Today, dozens of students and volunteers will lug generators and spray guns to the top of a hill west of Hughes Stadium and throw 200 gallons of white paint onto the iconic CSU Aggie “A.”
As part of an 86-year-old tradition, members of the Sigma Alpha Epsilon fraternity, Student Alumni Connection, the College of Agricultural Sciences and CSU football’s redshirt freshmen have already committed to rejuvenating the symbol of this university’s agriculture-centric past. All CSU students are invited to take part in the tradition.
When CSU was the Colorado Agricultural and Mechanical College, students and a collection of military volunteers erected the 450-foot tall by 210-foot wide tribute to the Aggie mascot on Dec. 12, 1923, according to the “Forever Green Book.” Inspiration for the project came from a collegiate trend — painting the school mascot’s letter on a hill nearby the campus — that emerged after WWI.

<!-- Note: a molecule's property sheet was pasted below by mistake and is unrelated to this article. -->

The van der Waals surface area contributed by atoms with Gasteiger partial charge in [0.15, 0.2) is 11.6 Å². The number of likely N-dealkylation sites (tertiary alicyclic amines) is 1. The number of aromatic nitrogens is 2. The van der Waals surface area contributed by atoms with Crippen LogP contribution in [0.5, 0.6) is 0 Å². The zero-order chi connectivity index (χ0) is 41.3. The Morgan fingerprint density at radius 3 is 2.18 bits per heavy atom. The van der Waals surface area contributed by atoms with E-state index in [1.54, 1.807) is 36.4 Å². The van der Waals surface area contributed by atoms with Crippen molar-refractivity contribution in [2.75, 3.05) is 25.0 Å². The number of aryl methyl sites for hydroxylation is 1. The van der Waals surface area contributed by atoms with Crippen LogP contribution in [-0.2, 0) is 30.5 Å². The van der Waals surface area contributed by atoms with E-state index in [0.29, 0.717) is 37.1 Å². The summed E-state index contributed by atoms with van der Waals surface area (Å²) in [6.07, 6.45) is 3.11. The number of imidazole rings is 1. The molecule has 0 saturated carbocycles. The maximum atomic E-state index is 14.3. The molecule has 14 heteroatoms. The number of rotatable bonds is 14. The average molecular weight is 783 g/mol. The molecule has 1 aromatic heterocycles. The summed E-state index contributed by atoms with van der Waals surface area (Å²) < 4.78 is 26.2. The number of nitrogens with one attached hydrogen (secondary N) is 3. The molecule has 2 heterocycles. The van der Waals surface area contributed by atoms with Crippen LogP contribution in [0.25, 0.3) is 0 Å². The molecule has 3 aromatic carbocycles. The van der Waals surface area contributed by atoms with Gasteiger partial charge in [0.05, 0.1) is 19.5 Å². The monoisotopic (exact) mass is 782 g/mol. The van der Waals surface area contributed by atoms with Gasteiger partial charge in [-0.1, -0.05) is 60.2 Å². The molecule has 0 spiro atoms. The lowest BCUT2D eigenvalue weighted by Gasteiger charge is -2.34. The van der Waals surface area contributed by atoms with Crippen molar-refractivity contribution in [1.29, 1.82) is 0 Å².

Because the university didn’t own the land at the time, the college and governing board negotiated a lease of the land from R.G Maxwell for one dollar.
The “hands-on tradition” is a “great opportunity for students to leave their mark at CSU,” said Student AlumniConnection President Kimmer Tennant.
“You’re on top of the “A,” so you’re surrounded by white and surrounded by students,” she said, adding that students wanting to participate should be prepared to get “covered in paint.”
Driving his old truck around town to pick up spray guns Tuesday afternoon, Bill Woods, who first painted the “A” as a freshman at CSU in 1954 as a member of SAE, said it will require more than 100 students to complete the whitewashing process and keep the tradition from dying off.
“(Painting the “A” is) a part of CSU history, and like a lot of other history items, not only at the university but in the country, we need to keep these traditions alive,” Woods, a current SAE adviser, said.
News Managing Editor Madeline Novey can be reached at email@example.com.